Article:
Amid competition and soft rental market, Weichert closes Manhattan rental office

New Jersey-based firm will focus on sales

Jul.July 01, 2016 08:40 AM

No one ever said New York wasn’t a tough nut to crack. Suburban brokerage Weichert Realtors is learning first-hand just how tough, telling agents it will shutter its Midtown rental office by next week.

The office, which opened last year with just 10 agents, had grown to 55 as the New Jersey-based firm absorbed a number of agents from beleaguered Bellmarc Realty. Weichert’s two New York City sales offices — at Rockefeller Center and in Soho — will remain open.

The brokerage cited the challenging rental market as a reason for closing the rental division’s office, located at L+L Holding Company’s 142 West 57th Street.

In a statement, the firm said it was “staying true” to its core sales platform, “especially in this contracting rental market.” Weichert recently renewed its lease at Rockefeller Center for another three years, it said, where it would focus on closing sales.

The space at 142 West 57th Street was one of two offices that Weichert opened in the last 18 months as it sought to gain a toehold in Manhattan, competing with not only the behemoths Douglas Elliman and the Corcoran Group, but legacy boutiques with deep neighborhood connections. Weichert launched a Soho sales office with 20 agents at 361 Broadway last February.

“It’s not like they’re not trying to make an impact,” a former employee said of the rental office. “That was the whole point. They’ve been growing a lot, going from one office to three in a year and a half.”

Weichert is hardly the first suburban brokerage to stumble shortly after making entry into Manhattan.

Connecticut-based William Raveis launched a Manhattan outpost two years ago, but the wheels quickly came off, forcing the firm to tweak its new development and recruiting strategy.

“These things are a slow roast,” founder Bill Raveis told The Real Deal last year.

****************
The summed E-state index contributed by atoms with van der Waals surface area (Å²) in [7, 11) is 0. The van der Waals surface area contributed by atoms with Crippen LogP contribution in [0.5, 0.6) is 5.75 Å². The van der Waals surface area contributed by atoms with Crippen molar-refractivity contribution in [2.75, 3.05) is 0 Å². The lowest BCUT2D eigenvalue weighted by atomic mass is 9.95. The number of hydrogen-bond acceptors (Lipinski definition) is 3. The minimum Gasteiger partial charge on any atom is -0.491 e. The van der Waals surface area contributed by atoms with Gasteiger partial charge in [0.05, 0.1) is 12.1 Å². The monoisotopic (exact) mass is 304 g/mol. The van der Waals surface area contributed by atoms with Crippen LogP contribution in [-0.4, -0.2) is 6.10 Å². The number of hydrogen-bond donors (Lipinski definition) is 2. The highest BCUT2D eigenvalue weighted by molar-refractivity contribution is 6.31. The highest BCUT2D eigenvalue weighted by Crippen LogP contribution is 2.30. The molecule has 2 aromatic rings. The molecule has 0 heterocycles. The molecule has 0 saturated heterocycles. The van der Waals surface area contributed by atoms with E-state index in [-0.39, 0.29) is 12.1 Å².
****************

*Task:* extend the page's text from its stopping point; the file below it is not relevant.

Weichert, a family-owned company that started in 1969 in Chatham, N.J., began its regional expansion to New York, Connecticut and Delaware in the late 1980s. In 2002, the company started selling franchises along the East Coast. It opened its first New York City office a decade ago.

“Suburban brokers have a hard time coming into the city,” noted Jonathan Miller, president of real estate appraisal firm Miller Samuel, who also said brokerages are facing a slowdown in the velocity of activity. “It looks good on paper, but it’s difficult,” he said, citing higher costs of doing business. “Some brands, you could argue, like Coldwell Banker and maybe Weichert, are emblazoned as a suburban brand.”

The rental market is also facing headwinds. In March, the median rental price dropped for the first time in two years, according to Miller Samuel. Though prices rebounded later in the spring, landlord concessions rose 13 percent in April. New development median rental prices also dropped 2.5 percent year-over-year in April to $4,416.

Despite Weichert’s mixed results in Manhattan, the firm may be enjoying better traction in Brooklyn. The firm is one of the borough’s larger brokerages with 63 agents, according to a recent ranking of the Brooklyn’s residential brokerages by The Real Deal.

Related Articles

From left: Leonard Steinberg, Donna Olshan, Heather McDonough, Fred Peters and Bess Freedman

Showing showdown: Resi brokers split on apartment tours amid pandemic

Brett White, CEO of Cushman & Wakefield (Credit: iStock; Cushman & Wakefield)

Cushman & Wakefield lays off employees, but won’t say how many

Coldwell Banker CEO Ryan Gorman

Coldwell Banker is waiving franchise fees for minorities

Welcome to the broker hunger games: Only “the strong will survive.” (Photo credit: Lionsgate)

Welcome to the broker hunger games

On Collaborative's Christine Lutz and CEO David Wolf

NRT sells On Collaborative by Coldwell Banker to division CEO

Michael Wang and Long Island City (Credit: iStock)

New “tech-driven” commercial brokerage coming to Queens

(Illustration by Charis Tsevis)

Revealed: Corcoran’s “hacked” files

From left: Jed Wilder, Bess Freedman, Richard Grossman, Josh Sarnell and Adam Mahfouda (Credit: Emily Assiran) 

Agents to StreetEasy: The fee is too damn high